The Torch has passed—but to whom?


Rabbi Abraham Joshua Heschel (second from right), marches at Selma with Rev. Martin Luther King, Jr., Ralph Bunche, Rep. John Lewis, Rev. Fred Shuttlesworth and Rev. C.T. Vivian. (Courtesy of Susannah Heschel)

Robert A. Cohn, Editor-in-Chief Emeritus

In today’s bitterly divisive political climate, alliances that were once enduring appear to have grown increasingly estranged from one another. A couple of recent events occurring within weeks of each other are reminders of the once solid relationship between African-Americans and American Jews in the common struggle against bigotry, racism, anti-Semitism and sexism. These events should remind us not only of what once was, but the urgent need to revive this historical partnership based on mutual goals and trust.

On Nov. 21, Frankie Muse Freeman became only the second African-American to have a publically dedicated statue in St. Louis. Freeman was a towering figure in the American civil rights movement, an attorney who won a landmark 1954 case that banned discrimination in public housing, and a former member of the U.S. Civil Rights Commission. Freeman, who reached her 101st birthday a few days after she was honored, was present for the occasion. She told the crowd, “I did the best I could,” when she was asked to sum up her remarkable career.

Freeman has been a stalwart friend of the local Jewish community throughout her long career in law and civil rights. She has participated for several decades in the African-American-Jewish Dialogue Group, co-sponsored by the Urban League and the Michael and Barbara Newmark Institute for Human Relations at the Jewish Community Relations Council. In 2011, National Council of Jewish Women St. Louis honored Freeman with the organization’s Hannah G. Solomon Founders Award. She spoke at an American Jewish Congress dinner and praised the work of Kivie Kaplan, a Jewish activist who suggested that the NAACP institute lifetime memberships as a means of building ongoing financial and volunteer support.

Among those who contributed funds to pay for the Freeman statue are several prominent members of the St. Louis Jewish community, including Maxine Clark and Bob Fox and Sam and Marilyn Fox.

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Freeman’s other awards and honors are too numerous to mention, but they include the Brotherhood-Sisterhood Award from the National Conference for Community and Justice. In addition, she was the featured speaker at the Jewish Community Center’s Liberal Forum and events sponsored by the JCRC, the American Jewish Committee, the American Jewish Congress and the Anti-Defamation League.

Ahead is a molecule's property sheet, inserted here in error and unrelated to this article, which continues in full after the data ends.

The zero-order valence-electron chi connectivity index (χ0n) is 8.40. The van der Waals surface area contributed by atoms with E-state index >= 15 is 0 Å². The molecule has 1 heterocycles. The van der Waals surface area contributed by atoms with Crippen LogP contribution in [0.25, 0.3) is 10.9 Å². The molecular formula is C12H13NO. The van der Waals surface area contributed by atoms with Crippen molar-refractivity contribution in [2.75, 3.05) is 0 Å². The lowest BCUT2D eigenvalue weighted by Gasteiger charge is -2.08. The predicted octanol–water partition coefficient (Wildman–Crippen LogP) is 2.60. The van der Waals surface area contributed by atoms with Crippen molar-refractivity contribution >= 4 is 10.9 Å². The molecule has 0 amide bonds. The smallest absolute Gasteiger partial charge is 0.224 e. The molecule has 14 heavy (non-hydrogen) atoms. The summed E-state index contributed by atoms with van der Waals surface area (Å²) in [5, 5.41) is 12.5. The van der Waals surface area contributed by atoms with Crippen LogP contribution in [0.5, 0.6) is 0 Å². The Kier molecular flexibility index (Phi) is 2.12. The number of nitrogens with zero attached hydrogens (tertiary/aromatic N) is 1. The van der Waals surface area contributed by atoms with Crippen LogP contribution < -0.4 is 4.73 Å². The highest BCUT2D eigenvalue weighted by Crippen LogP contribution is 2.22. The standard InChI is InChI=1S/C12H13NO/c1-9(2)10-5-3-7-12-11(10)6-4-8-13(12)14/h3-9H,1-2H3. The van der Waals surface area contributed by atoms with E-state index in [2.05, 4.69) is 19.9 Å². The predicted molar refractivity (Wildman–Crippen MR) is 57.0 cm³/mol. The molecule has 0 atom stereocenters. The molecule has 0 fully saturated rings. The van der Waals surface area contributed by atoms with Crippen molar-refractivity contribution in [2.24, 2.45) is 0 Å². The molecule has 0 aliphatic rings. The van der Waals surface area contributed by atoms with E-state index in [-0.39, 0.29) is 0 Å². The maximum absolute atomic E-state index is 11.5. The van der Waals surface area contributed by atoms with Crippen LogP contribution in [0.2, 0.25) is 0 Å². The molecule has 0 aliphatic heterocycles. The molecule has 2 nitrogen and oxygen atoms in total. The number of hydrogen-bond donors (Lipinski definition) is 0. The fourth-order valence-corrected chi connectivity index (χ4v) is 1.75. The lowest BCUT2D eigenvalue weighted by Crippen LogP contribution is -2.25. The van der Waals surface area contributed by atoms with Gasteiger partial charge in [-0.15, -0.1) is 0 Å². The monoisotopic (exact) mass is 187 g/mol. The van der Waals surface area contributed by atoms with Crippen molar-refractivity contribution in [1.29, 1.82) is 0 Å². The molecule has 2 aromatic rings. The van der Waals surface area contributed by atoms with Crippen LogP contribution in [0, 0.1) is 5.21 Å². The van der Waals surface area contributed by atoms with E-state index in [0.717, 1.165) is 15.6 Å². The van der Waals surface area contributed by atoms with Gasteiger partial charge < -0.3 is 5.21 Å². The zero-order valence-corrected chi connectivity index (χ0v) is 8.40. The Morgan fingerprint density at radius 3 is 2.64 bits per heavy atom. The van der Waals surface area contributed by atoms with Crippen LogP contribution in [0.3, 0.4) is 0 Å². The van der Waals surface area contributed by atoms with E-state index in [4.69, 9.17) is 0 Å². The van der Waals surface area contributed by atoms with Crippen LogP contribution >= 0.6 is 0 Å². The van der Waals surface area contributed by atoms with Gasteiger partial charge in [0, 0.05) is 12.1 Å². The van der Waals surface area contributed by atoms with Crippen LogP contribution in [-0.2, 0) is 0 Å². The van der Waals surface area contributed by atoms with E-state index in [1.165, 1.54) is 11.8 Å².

Another iconic figure in the local and national civil rights movement was Sister Mary Antona Ebo. She was called the “Sister of Selma” for having marched with Martin Luther King Jr. and Rabbi Abraham Joshua Heschel and other religious leaders in the historic 1965 civil rights marches in Selma, Ala., She remained active in promoting human rights throughout the protests that ensued in 2014 after the police shooting of Michael Brown in Ferguson, Mo. Sister Ebo died Nov. 11, at the age of 93, at a retirement home in Bridgeton.

Marching alongside Sister Ebo in those civil rights marches were several prominent members of the local Jewish community, including the late Rabbi Jerome W. Grollman, the late Rabbi Bernard Lipnick and the late Bill Kahn, longtime director of the Jewish Community Center and later the Jewish Federation.

During the long careers of Freeman and Sister Ebo, the partnership between the African-American and American-Jewish communities was rock solid. The goodwill built up between the two groups back then could withstand incendiary, potentially destructive incidents, including comments from leaders such as Rev. Jesse Jackson when he referred to New York City as “Hymietown,” as well as the death of a young African-American child in Crown Heights, N.Y. when he was killed by a driver in a motorcade for the late Rabbi Menachem Schneerson, the Rebbe of the Chabad movement. Tension ran high in both cases, but eventually cooler heads prevailed and both blacks and Jews could find their footing together again.

There are, of course, numerous positive examples of cooperation today between Jews and African Americans.  Rabbi Susan Talve of Central Reform Congregation has cultivated close relations with leaders in the African-American church community. On major social issues, the African-American and Jewish communities are by and large on the same page of seeking justice for all.

In the aftermath of the unrest in Ferguson and the decision not to indict Officer Jason Stockley in the city of St. Louis earlier this year, it has become more challenging for some members of each community to know how to work together. The Black Lives Matter Movement is respected and supported by many within the Jewish community as a fully legitimate reaction to the contagion of officer-involved shootings of black youth. But Black Lives Matter demonstrators have on occasion chanted anti-police slogans, which some find off-putting and extreme.

The effort by some within the left end of the Jewish community to co-opt African-American groups in anti-Israel movements under the banner of “intersectionality” is also a source of unease within the Jewish community.

We cannot base intergroup and interfaith relations on nostalgia for the “good old days,” when Rabbi Abraham Joshua Heschel and many other Jews marched with King.  We need new approaches to meet present and future challenges.

The Jewish community has a duty to build upon its foundation of cooperation with the African-American community based on mutual trust and a genuine set of shared values.

This is how we can honor the legacy of people like Frankie Freeman and Sister Ebo.  They looked forward to a better society.  We need to re-commit to their idealism from the basis of crises, which now confront our total community.